We are in Brittany, France; ‘bimbling’ as Husband calls it-meaning a slow-paced meander with no real plan.
This is in marked contrast to our April/May jaunt of Italian island hopping , which depended on ferry timetables and during which we spent very little time in any one place [insert link]. There are benefits and drawbacks to both types of tour, but travel this way-with no particular expectation or goal can have unexpected results.
So we look at a map. On this occasion, since ‘high summer’ and the holiday season is getting underway [and we are in motorhome heaven-France] we are attempting to do as much as possible without the need of campsites, rather using ‘aires’, which are either very inexpensive or free-hooray! The ‘aires’ Bible we use may dictate where we go to a certain extent, although they are mostly around the coast and are bound to be in popular spots. So far so good.
Since there is a heatwave both here and in the UK, the first aire, situated on a hilltop above the tiny, picturesque fishing port of Cancale is most welcome. It has shady, grass spaces and a pretty footpath down to the town.
We plant a pin in the map and head West to Tregastel. At first sight it appears very Cornish, except that the gigantic boulders strewn around the bay are smooth, organic, granite shapes like fabricated, concrete rocks on a theme park ride. Tregastel is postcard pretty, but the aire looks unpromising in a car park opposite Super-U supermarket. In the end we opt for it, meaning to move next day-except that next day we discover it is by the beach and a knockout coast path-perfect! The supermarket turns out to be an added bonus.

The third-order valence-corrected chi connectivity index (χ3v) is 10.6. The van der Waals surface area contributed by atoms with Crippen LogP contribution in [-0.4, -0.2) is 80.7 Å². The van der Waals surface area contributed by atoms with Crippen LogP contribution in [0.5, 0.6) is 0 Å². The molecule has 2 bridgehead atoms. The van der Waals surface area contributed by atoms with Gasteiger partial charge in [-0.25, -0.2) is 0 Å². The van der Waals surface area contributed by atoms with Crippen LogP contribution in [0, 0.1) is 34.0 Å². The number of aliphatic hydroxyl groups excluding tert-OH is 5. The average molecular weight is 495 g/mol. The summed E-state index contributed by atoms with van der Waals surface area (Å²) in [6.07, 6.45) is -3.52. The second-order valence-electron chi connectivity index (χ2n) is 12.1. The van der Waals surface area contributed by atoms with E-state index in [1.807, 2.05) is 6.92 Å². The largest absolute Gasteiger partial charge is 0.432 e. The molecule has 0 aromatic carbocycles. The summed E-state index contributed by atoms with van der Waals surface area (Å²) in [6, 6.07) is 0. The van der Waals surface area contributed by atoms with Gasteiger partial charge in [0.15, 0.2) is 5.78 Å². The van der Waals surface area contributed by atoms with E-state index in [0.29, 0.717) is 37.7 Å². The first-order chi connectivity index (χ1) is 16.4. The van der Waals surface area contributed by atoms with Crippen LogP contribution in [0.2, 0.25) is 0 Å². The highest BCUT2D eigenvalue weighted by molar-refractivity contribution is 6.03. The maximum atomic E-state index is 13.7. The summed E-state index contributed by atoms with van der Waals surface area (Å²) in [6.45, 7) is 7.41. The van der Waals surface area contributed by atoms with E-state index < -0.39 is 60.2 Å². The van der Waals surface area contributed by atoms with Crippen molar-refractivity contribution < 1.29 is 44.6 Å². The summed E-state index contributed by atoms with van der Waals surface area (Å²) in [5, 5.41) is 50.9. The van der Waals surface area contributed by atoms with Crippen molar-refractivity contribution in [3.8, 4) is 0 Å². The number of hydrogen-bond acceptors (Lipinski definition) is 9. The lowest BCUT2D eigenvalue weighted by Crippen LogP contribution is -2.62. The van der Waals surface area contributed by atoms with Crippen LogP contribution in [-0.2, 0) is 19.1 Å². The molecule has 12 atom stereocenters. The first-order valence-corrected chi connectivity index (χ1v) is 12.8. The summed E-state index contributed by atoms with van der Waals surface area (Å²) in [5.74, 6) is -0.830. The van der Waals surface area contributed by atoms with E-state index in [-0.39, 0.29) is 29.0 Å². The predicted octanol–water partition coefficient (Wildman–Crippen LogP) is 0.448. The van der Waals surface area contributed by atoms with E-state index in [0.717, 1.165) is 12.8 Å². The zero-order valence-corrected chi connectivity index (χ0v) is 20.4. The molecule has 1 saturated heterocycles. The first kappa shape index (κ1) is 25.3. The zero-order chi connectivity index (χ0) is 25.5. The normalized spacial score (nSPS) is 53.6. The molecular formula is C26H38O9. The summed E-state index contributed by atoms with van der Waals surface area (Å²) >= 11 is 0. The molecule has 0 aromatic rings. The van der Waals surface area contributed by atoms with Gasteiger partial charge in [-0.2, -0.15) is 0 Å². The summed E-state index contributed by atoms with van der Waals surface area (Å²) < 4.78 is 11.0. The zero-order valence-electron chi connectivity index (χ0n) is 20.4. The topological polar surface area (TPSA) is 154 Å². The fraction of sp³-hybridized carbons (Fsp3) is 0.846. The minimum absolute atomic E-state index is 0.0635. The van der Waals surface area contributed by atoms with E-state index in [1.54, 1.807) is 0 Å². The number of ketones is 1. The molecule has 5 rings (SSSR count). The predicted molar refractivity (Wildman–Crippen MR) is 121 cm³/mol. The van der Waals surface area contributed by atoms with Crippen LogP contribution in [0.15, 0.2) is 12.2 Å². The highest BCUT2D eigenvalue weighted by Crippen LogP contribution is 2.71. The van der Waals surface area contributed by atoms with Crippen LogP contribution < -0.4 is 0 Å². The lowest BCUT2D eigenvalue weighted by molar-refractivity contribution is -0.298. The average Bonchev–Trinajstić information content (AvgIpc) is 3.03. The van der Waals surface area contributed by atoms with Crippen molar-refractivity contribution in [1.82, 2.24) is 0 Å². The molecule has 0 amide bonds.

The aire becomes busy, a well-known and well-trodden route. We get into difficulties with renewing our ticket in the machine, which refuses to accept any of our bank cards. In desperation we take the van out and attempt re-entry, only to be refused. When I call the emergency number a weary woman tells me a van is on its way. Their computer system is down. Phew! Our bank cards have lived to finance another day.
Before leaving Tregastel we take the van into Super-U, where there are plenty of empty spaces in the car park, in a corner where a number of other campervans are parked. Having shopped, I am busy transferring meat from polystyrene trays into freezer bags when an elderly man stops by the door and I realise he’s saying something along the lines of ‘Do you have the right to be here?’
I’m nonplussed. Does he mean ‘in France’? Perhaps he is issuing a protest in the wake of the Brexit vote. I manage my best gallic shrug, bag of steak in hand, ‘Je ne sais pas’. He gestures at the parking spaces [empty around us, for the most part]. ‘Oh!’ I say, understanding, ‘Ici dans le parking? Mais il y a beaucoup des autres comme nous!’ It’s my turn to gesture. I point the steak bag at the massed ranks of gargantuan motorhomes lined up in the car park, at which he, in turn shrugs and shuffles away leaving us to wonder ‘why us?’. Perhaps it is the Brexit effect after all and we are no longer welcome. Tragic!